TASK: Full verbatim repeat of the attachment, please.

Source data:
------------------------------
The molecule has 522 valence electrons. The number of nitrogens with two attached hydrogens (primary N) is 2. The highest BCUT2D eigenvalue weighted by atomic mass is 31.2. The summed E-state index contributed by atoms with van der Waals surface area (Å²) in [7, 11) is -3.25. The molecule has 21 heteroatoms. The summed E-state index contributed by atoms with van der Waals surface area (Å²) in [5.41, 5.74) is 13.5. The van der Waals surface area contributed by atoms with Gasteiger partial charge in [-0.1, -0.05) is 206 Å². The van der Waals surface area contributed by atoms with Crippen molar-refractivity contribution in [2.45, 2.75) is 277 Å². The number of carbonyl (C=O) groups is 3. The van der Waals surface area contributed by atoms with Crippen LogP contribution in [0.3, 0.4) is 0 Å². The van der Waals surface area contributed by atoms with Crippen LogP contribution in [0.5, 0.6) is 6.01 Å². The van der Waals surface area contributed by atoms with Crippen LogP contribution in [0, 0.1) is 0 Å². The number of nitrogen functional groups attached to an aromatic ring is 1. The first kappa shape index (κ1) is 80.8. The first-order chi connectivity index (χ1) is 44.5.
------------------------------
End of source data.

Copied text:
The molecule has 522 valence electrons. The number of nitrogens with two attached hydrogens (primary N) is 2. The highest BCUT2D eigenvalue weighted by atomic mass is 31.2. The summed E-state index contributed by atoms with van der Waals surface area (Å²) in [7, 11) is -3.25. The molecule has 21 heteroatoms. The summed E-state index contributed by atoms with van der Waals surface area (Å²) in [5.41, 5.74) is 13.5. The van der Waals surface area contributed by atoms with Gasteiger partial charge in [-0.1, -0.05) is 206 Å². The van der Waals surface area contributed by atoms with Crippen molar-refractivity contribution in [2.45, 2.75) is 277 Å². The number of carbonyl (C=O) groups is 3. The van der Waals surface area contributed by atoms with Crippen LogP contribution in [0.3, 0.4) is 0 Å². The van der Waals surface area contributed by atoms with Crippen LogP contribution in [0.5, 0.6) is 6.01 Å². The van der Waals surface area contributed by atoms with Crippen LogP contribution in [0, 0.1) is 0 Å². The number of nitrogen functional groups attached to an aromatic ring is 1. The first kappa shape index (κ1) is 80.8. The first-order chi connectivity index (χ1) is 44.5.